With each physical encounter, or each time that Bryn would do some kind of favor for Mark, her hopes and feelings would grow. Again, on the surface not a “problem.” But in the balance of things, a very real problem. The real issue was that this friendship was having very different expectations from each of them, and neither one was talking about what was going on. Mark was enjoying having someone do such nice things for him. She would come by and cook, go places at the last minute with him when he felt lonely, and lots of other “caretaking” kinds of things. And he was not about to gripe about the growing physical affection that he was receiving. But, Mark was having all of these benefits of the relationship without the responsibility of the commitment or the definition of being more than friends. There were no clear expectations of what he was supposed to be delivering. She was giving a lot, with high hopes, but he was just along for the ride.

It did not surprise me when she came in and said that Mark had a new girlfriend. He came and told her, like you would with any other friend. And to him, that was normal, because in his mind, that’s all he and Bryn were, “just friends.” She was furious and wanted him to explain the time spent together and the physical affection. He said nothing except, “I thought we were just friends and enjoying it.”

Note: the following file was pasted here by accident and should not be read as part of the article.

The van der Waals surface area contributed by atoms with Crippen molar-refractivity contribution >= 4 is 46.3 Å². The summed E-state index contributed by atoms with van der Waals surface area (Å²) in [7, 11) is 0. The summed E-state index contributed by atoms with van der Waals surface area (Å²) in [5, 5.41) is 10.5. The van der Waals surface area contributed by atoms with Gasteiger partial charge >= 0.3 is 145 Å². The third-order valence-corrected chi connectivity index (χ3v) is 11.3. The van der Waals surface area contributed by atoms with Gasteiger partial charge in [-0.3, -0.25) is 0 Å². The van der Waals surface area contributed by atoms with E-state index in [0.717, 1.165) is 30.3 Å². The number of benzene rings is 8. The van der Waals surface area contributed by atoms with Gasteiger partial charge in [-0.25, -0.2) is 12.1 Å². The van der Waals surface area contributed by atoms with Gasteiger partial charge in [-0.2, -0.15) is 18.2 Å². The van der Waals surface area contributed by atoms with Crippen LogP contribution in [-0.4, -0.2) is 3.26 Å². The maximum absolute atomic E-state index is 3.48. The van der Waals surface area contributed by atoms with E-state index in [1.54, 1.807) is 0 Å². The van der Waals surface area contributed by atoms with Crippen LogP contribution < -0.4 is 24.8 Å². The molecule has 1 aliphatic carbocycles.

Clearly he was not an innocent victim of her expectations. Mark had acted in ways that friends do not normally act, unless they have some sort of understanding of what they were doing at any given moment. Usually friends who spend that much time together talk about it, laugh about it, or something. But at least it is understood. It is in the light and clear. In this case, as in so many others, things get dark and murky.

So, here’s what you do.  Be honest with yourself first. Know what you want. Stop fooling yourself. If you are being “strategic,” at least take ownership for that. Maybe you want to start as friends and see what happens. But if you don’t disclose that, remember that the other person may have no idea that you are feeling or hoping for more.

Make sure that your behavior matches your level of commitment or definition of the relationship. Friends usually are not at the beck and call of another. They have mutuality to their relationship. If you are becoming “too convenient” to someone, either with favors or physically, that is not a good sign that you are in a healthy friendship.

At some point, get it all out on the table. Hold each other accountable for behavior. “If you say we are just friends, what was that kiss about?” or “If we say we are just friends, then why do you get jealous when I date someone?" When the reality is different in any way from what is understood, talk about it. Practice forgiveness and understanding while you are trying to figure it all out. Friendships go through a lot over the years. Give each other some slack.

Friendship is a good thing. But if you are hoping for more, be clear about it. Otherwise, you may lose a good friend.